The Great Plotnik

Monday, October 21, 2013


The jury is out on Palermo. Soul and garbage. The Arab-Norman presence, visible in the narrow streets, the huge, indecipherable churches, the historical overlay of a city occupied by invader after invader for thousands of years, very cool. But, the garbage.

Everything is behind a wall. You walk down an alley and hear someone singing opera. Small children kick a soccer ball, several sit on stools in the alley eating bowls of pasta, while as you pass you catch a glimpse through a small door of a kitchen table covered with an oilcloth and plates of food, chairs pulled up for Sunday supper, but then you pass and you're once again outside, where you started, behind the wall. Church bells blanging away.

A dead rat in the narrow cobblestoned street outside our sumptuous designer apartment. Every day it gets run over by more and more motor scooters or tiny cars, its fly-ridden bloody corpse pushed further down into the cobbles.

The huge outdoor markets, the cheese stall where the old man cuts off pieces of caciocavallo, pecorino and some other Sicilian sheeps-milk cheese, hands pieces to each of the four of us with a scowl, the salami stand, the biscotti and marzipan stand, the place where the tops of loaves of fresh bread poke up from a basket, the North African kids selling sheaves of green herbs and over-ripe tomatoes. The man in an Arab caftan selling enormous broccolini, and next to him a pile of broccolini trimmings the size of the pile of leaves Charlie Brown used to leap into, smelling like old cabbage, along with rotten fruit and tomatoes and dog and horse shit.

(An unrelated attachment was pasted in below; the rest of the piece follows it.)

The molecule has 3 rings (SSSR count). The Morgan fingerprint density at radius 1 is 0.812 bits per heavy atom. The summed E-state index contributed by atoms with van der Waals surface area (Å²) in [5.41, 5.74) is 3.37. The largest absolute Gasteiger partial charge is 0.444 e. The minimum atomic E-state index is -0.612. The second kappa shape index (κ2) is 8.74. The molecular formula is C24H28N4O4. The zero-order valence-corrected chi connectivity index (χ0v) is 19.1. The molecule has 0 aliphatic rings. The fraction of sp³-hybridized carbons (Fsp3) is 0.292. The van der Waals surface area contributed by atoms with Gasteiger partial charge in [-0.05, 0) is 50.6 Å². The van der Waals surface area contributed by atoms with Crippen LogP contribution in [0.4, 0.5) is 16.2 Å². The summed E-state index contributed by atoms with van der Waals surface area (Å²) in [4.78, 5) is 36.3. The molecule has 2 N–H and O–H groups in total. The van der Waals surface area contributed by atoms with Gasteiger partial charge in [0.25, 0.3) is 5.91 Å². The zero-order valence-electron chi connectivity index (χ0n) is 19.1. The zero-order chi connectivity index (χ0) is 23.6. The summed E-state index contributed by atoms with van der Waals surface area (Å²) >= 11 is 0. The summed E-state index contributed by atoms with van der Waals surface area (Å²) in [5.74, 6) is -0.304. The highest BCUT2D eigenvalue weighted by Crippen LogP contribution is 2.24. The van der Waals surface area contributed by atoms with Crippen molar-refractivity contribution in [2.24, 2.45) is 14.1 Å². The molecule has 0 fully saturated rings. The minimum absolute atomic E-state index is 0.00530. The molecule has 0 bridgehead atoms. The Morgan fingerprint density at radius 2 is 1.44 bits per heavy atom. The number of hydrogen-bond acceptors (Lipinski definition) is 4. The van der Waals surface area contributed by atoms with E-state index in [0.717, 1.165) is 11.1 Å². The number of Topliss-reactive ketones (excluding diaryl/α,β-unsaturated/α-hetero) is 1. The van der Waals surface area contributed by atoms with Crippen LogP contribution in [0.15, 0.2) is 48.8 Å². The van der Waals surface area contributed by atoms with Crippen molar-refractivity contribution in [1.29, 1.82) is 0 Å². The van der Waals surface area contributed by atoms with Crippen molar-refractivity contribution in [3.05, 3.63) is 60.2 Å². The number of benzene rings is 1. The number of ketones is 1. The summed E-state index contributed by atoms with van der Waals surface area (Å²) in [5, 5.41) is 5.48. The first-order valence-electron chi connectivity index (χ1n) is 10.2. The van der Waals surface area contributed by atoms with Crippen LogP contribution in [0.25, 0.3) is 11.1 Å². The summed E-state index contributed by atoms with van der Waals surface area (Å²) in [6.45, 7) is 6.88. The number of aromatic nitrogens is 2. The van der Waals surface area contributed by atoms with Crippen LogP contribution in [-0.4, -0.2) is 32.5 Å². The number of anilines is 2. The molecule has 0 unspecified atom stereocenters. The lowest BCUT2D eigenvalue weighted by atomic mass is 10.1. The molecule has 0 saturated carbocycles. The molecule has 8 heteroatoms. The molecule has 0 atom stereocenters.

Jeez, man, clean it up, somebody!

They say the Americans brought all this on, during WW2, when they recruited the Sicilian mob bosses to protect the island, so the Allies could begin the European invasion there. Which they did. Everybody was happy. After the war the mafia took over the politics of the entire nation, but in Sicily most of all. The mob has been involved in every huge construction project ever since, and has ignored the old city centers. Not enough profit. 

Is this it? Is this why? The Mafia? I don't think so. I think people must just be used to it. How about just a few (hundred) trash cans? And people to empty them? And a place to dispose of it all?

At night, Palermo is incredibly lively and crowded. It feels like the mean age of the population is 17. Strutting boys, groups of 4 to 6 young women holding hands, bass-heavy music thumping, everyone smoking and laughing and eating slices of pizza.

A whole sea bass, baked in rock salt, served with olives and capers and peppers.

Two hours later, after some invisible clue, the streets are completely empty, like a curfew was imposed on fun. Silence. Church doors. Garbage.

So, what about the churches? ALL the churches? Can't the fathers ask the brothers to ask the sisters to ask the bosses to help the people clean the place up? Wouldn't this please God? Can't bleeding Jesus up on all those crosses look down for just a few seconds and send over a request?


At 4:51 PM, Blogger mary ann said...

You are a fabulous writer, especially when traveling. We are both loving these posts.


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